Damaging property


  • Supreme Court of Queensland, Equal Treatment Bench Book (2nd ed, 2016).
    ‘There is growing social recognition that a wide range of behaviours may constitute domestic violence. This is reflected in the Domestic and Family Violence Protection Act 2012 (Qld), which now provides that domestic violence includes the following acts…damaging a person’s property or threatening to do so’ (s 8) (pp29-30).


  • Judicial College of Victoria, Family Violence Bench Book (2014).
    5.2.1 – Emotional or psychological abuse: this section lists destroying property as a form of psychological abuse.


  • Department of Justice (WA), Equal Justice Bench Book (2nd edition September 2021).
    This Bench Book notes the definition of domestic violence used by the Department of Child Protection and Family Support (at [13.2.3]) which includes: “…Physical violence is any actual or threatened attack on another person's physical safety and bodily integrity. In addition to threatened or actual harm to people, it includes harming or threatening to harm pets or possessions.”


  • Neilson, Linda C, Domestic Violence Electronic Bench Book (National Judicial Institute, 2020).

    This bench book recognises property damage as a behaviour of domestic violence throughout the book (e.g. Section 4.2). It notes that damaging property may occur as an interconnected form of abuse with other behaviours: ‘[e]motional abuse … financial abuse and physical/sexual violence are interconnected phenomena. A pattern of emotional or financial abuse, associated with intimidation, domination and control, often escalates into physical or sexual violence’ (Section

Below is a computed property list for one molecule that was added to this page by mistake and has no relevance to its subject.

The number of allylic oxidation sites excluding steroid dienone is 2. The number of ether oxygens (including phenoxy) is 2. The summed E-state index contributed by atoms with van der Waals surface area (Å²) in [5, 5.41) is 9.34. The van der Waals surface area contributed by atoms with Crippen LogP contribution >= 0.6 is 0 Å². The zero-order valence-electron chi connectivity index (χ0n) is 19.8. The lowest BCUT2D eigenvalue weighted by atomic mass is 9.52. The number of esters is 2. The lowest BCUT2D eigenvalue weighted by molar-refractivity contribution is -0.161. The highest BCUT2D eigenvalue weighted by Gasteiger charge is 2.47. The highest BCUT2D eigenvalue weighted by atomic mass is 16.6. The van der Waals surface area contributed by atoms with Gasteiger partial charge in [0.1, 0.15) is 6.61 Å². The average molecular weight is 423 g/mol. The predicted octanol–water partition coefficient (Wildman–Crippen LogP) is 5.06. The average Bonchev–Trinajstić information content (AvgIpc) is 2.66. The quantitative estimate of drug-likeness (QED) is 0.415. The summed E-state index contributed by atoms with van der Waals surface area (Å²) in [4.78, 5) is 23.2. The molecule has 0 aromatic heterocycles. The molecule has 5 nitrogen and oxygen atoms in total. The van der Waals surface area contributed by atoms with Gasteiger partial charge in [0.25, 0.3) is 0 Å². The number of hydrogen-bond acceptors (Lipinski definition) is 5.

In considering responses to domestic violence, the bench book specifically discusses orders relating to personal property, explaining that: ‘[a]ttention to details such as immediate possession of specific items of personal property may be insignificant in terms of absolute value yet can make an enormous difference to family members with limited resources who are attempting to leave violent relationships. Attention to such details can make the difference between putting an end to intimidation, harassment and abuse, and allowing it to continue’ (Section 9.3.5). For instance, orders should consider including provisions to prevent damage to: vehicles; identity papers, visas, passports and immigration documents; diaries; aids for disability (e.g. wheelchairs); and children’s toys, clothing and pets (Section